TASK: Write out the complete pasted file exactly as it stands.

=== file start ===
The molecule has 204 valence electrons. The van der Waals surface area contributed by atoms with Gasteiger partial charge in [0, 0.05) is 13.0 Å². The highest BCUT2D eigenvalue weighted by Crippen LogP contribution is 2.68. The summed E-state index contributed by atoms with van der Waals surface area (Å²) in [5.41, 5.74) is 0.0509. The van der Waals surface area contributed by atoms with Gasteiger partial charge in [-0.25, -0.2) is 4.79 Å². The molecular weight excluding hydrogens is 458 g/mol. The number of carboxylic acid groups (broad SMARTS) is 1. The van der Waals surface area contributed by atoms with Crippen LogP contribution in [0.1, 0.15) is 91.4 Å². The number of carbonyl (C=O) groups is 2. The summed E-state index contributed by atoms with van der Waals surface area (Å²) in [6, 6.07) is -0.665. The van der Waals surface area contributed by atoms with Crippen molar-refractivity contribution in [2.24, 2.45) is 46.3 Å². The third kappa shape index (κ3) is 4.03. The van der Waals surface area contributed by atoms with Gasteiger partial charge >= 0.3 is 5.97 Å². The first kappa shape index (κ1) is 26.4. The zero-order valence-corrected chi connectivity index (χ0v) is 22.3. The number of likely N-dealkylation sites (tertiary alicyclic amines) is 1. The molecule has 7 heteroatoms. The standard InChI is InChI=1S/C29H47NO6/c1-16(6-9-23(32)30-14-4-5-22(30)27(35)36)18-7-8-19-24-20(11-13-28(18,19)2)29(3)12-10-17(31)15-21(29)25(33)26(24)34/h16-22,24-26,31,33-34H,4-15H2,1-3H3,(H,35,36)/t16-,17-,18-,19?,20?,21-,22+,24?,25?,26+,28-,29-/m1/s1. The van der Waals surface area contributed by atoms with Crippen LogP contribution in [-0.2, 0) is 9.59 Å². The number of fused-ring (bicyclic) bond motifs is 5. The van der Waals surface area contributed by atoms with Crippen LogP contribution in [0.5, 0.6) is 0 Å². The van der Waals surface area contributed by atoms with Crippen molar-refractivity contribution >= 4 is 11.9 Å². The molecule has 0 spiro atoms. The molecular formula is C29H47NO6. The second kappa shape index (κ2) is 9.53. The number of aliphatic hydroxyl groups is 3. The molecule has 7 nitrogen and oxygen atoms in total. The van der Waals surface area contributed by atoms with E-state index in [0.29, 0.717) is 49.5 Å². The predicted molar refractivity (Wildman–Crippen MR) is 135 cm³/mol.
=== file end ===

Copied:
The molecule has 204 valence electrons. The van der Waals surface area contributed by atoms with Gasteiger partial charge in [0, 0.05) is 13.0 Å². The highest BCUT2D eigenvalue weighted by Crippen LogP contribution is 2.68. The summed E-state index contributed by atoms with van der Waals surface area (Å²) in [5.41, 5.74) is 0.0509. The van der Waals surface area contributed by atoms with Gasteiger partial charge in [-0.25, -0.2) is 4.79 Å². The molecular weight excluding hydrogens is 458 g/mol. The number of carboxylic acid groups (broad SMARTS) is 1. The van der Waals surface area contributed by atoms with Crippen LogP contribution in [0.1, 0.15) is 91.4 Å². The number of carbonyl (C=O) groups is 2. The summed E-state index contributed by atoms with van der Waals surface area (Å²) in [6, 6.07) is -0.665. The van der Waals surface area contributed by atoms with Crippen molar-refractivity contribution in [2.24, 2.45) is 46.3 Å². The third kappa shape index (κ3) is 4.03. The van der Waals surface area contributed by atoms with Gasteiger partial charge >= 0.3 is 5.97 Å². The first kappa shape index (κ1) is 26.4. The zero-order valence-corrected chi connectivity index (χ0v) is 22.3. The number of likely N-dealkylation sites (tertiary alicyclic amines) is 1. The molecule has 7 heteroatoms. The standard InChI is InChI=1S/C29H47NO6/c1-16(6-9-23(32)30-14-4-5-22(30)27(35)36)18-7-8-19-24-20(11-13-28(18,19)2)29(3)12-10-17(31)15-21(29)25(33)26(24)34/h16-22,24-26,31,33-34H,4-15H2,1-3H3,(H,35,36)/t16-,17-,18-,19?,20?,21-,22+,24?,25?,26+,28-,29-/m1/s1. The van der Waals surface area contributed by atoms with Crippen LogP contribution in [-0.2, 0) is 9.59 Å². The number of fused-ring (bicyclic) bond motifs is 5. The van der Waals surface area contributed by atoms with Crippen LogP contribution in [0.5, 0.6) is 0 Å². The van der Waals surface area contributed by atoms with Crippen molar-refractivity contribution >= 4 is 11.9 Å². The molecule has 0 spiro atoms. The molecular formula is C29H47NO6. The second kappa shape index (κ2) is 9.53. The number of aliphatic hydroxyl groups is 3. The molecule has 7 nitrogen and oxygen atoms in total. The van der Waals surface area contributed by atoms with E-state index in [0.29, 0.717) is 49.5 Å². The predicted molar refractivity (Wildman–Crippen MR) is 135 cm³/mol.